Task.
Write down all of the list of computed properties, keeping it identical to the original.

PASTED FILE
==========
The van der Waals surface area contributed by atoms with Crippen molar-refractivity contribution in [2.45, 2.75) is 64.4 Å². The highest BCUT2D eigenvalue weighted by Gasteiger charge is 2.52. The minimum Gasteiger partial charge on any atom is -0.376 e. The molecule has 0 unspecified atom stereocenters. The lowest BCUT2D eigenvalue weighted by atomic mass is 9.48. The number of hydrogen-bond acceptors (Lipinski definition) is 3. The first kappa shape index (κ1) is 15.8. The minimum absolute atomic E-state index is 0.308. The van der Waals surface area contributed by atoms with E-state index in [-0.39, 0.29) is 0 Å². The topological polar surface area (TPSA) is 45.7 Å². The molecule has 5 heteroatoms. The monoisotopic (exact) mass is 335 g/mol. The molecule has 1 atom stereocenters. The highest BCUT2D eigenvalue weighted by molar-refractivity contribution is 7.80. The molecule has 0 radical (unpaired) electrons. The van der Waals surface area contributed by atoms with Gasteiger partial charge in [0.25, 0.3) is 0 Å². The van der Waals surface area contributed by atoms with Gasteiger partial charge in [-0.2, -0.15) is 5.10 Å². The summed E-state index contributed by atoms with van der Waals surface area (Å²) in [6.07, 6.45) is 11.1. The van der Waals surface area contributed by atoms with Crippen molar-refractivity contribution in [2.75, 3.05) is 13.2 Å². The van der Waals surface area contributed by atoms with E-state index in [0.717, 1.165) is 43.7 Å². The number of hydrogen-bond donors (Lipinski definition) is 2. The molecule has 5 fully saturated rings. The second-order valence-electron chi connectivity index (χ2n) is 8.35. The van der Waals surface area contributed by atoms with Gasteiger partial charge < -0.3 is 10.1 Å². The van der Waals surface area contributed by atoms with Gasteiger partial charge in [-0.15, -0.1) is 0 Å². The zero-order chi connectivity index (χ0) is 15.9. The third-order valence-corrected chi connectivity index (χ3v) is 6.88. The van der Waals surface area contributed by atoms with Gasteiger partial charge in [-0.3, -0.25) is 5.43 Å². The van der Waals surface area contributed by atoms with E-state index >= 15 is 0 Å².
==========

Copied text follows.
The van der Waals surface area contributed by atoms with Crippen molar-refractivity contribution in [2.45, 2.75) is 64.4 Å². The highest BCUT2D eigenvalue weighted by Gasteiger charge is 2.52. The minimum Gasteiger partial charge on any atom is -0.376 e. The molecule has 0 unspecified atom stereocenters. The lowest BCUT2D eigenvalue weighted by atomic mass is 9.48. The number of hydrogen-bond acceptors (Lipinski definition) is 3. The first kappa shape index (κ1) is 15.8. The minimum absolute atomic E-state index is 0.308. The van der Waals surface area contributed by atoms with E-state index in [-0.39, 0.29) is 0 Å². The topological polar surface area (TPSA) is 45.7 Å². The molecule has 5 heteroatoms. The monoisotopic (exact) mass is 335 g/mol. The molecule has 1 atom stereocenters. The highest BCUT2D eigenvalue weighted by molar-refractivity contribution is 7.80. The molecule has 0 radical (unpaired) electrons. The van der Waals surface area contributed by atoms with Gasteiger partial charge in [0.25, 0.3) is 0 Å². The van der Waals surface area contributed by atoms with Gasteiger partial charge in [-0.2, -0.15) is 5.10 Å². The summed E-state index contributed by atoms with van der Waals surface area (Å²) in [6.07, 6.45) is 11.1. The van der Waals surface area contributed by atoms with Crippen molar-refractivity contribution in [2.75, 3.05) is 13.2 Å². The van der Waals surface area contributed by atoms with E-state index in [0.717, 1.165) is 43.7 Å². The number of hydrogen-bond donors (Lipinski definition) is 2. The molecule has 5 fully saturated rings. The second-order valence-electron chi connectivity index (χ2n) is 8.35. The van der Waals surface area contributed by atoms with Gasteiger partial charge < -0.3 is 10.1 Å². The van der Waals surface area contributed by atoms with Gasteiger partial charge in [-0.15, -0.1) is 0 Å². The zero-order chi connectivity index (χ0) is 15.9. The third-order valence-corrected chi connectivity index (χ3v) is 6.88. The van der Waals surface area contributed by atoms with Gasteiger partial charge in [-0.3, -0.25) is 5.43 Å². The van der Waals surface area contributed by atoms with E-state index >= 15 is 0 Å².